Geoff Keighley, better known in gaming circles as the Dorito Pope, has made a return to the spotlight to promote the 2017 Game Awards next month. The TGAs are the new spin-off from the awful Spike TV VGAs, which thankfully died after that awesomely cringey episode with Geoff Keighley and Joel McHale. During his round of promotions, Keighley stopped by the YouTube outlet Funhaus and talked bit about promoting content, advertisers, branding, sponsorship deals and ethics in journalism.
Quite naturally, you can’t talk about advertising without talking about ethics in journalism these days, and that brings us to Keighley having to relive the 2012 fiasco known as DoritosGate (which was like a proto-GamerGate). It involved Keighley in a room with Doritos, Mountain Dew and Halo, leading a lot of people to believe that he was shilling for Microsoft. The whole controversy was detailed over on Know Your Meme.
Funhaus had an interview with Geoff Keighley and talked about his ascension to the status of the Dorito Pope, and surprisingly enough Keighley directly talked about the DoritosGate fiasco in a roundabout way at the 1:00:00 mark. The Funhaus crew only lightly goaded Keighley into the topic by asking if he was self-appointed or decreed the “Dorito Pope” by concensus. You can check out the video below.
At the 1:06:00 mark Keighley talks more about how people perceive what could be payola or corruption in the media journalism ring before further addressing DoritosGate, saying…
“[…] Even with game reviews, if someone gives a game a ‘9’ and everyone else gives it a ‘6’, you’re sort of going to be outed by the natural order of things. For those sort of things, I’m amazed to think that people think there’s some sort of mass collusion going on”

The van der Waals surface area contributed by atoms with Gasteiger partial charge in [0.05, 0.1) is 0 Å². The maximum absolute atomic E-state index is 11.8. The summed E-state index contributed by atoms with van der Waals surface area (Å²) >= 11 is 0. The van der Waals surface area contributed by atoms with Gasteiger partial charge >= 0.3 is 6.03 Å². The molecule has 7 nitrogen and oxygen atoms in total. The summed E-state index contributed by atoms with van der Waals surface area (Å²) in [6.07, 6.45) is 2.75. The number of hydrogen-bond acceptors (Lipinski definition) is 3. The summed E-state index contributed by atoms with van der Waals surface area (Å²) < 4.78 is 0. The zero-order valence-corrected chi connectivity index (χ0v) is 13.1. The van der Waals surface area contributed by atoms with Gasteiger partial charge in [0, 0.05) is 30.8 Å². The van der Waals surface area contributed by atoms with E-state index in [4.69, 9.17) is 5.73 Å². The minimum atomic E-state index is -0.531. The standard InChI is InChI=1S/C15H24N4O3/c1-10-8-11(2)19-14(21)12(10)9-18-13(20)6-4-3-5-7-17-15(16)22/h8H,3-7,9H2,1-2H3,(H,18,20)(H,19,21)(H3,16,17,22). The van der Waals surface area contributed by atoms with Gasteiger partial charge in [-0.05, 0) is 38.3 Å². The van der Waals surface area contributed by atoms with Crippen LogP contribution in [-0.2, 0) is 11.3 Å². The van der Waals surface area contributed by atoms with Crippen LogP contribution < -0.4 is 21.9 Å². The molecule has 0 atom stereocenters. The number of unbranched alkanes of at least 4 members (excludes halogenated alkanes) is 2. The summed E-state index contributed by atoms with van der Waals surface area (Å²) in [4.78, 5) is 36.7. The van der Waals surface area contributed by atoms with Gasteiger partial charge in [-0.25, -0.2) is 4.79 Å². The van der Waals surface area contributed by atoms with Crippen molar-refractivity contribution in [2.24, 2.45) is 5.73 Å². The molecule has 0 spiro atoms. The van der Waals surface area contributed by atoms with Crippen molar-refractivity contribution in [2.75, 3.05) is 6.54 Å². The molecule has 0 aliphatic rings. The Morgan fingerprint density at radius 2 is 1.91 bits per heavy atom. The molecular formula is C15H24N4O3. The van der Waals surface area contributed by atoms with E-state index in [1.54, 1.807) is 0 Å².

Nevertheless, Keighley explains that a lot of people thought DoritosGate was about publishers paying off gaming personalities, but in reality he says that it was more about getting “non-endemic” gaming companies involved with gaming, saying…
“[…] Even with the DoritosGate thing and everyone thinking it was some massive corruption where I was being paid off by Microsoft… it actually had nothing to do with Halo and was something tied to a Pepsi deal… and that was me trying to get these brands to do more in gaming.”
“I think a lot of people – when [DoritosGate] came out – a lot of people said ‘Oh this is a shining example how the games media is in bed with the gaming companies. Actually it was the exact opposite; it was trying to get “non-endemic” brands interested in doing more in gaming so gaming media was less reliant on the game publishers. Because if you get Doritos or Mountain Dew to sponsor something, it means you don’t have to get EA, Bethesda or Activision to sponsor it.
Unlike some other outlets and personalities called out for their corruption, under the table deals or backroom collusion, Keighley is a lot more upfront about it and surprisingly he was the one who broached the topic on the show, as it was painfully obvious that the Funhaus crew had no intentions of diving into the cesspit of ethics in journalism, since it’s the one topic that media refuse to talk about.
No matter what you think about Geoff Keighley, he at least had the confidence, gumption and integrity to discuss the topic, something that’s prohibited at many other media outlets online.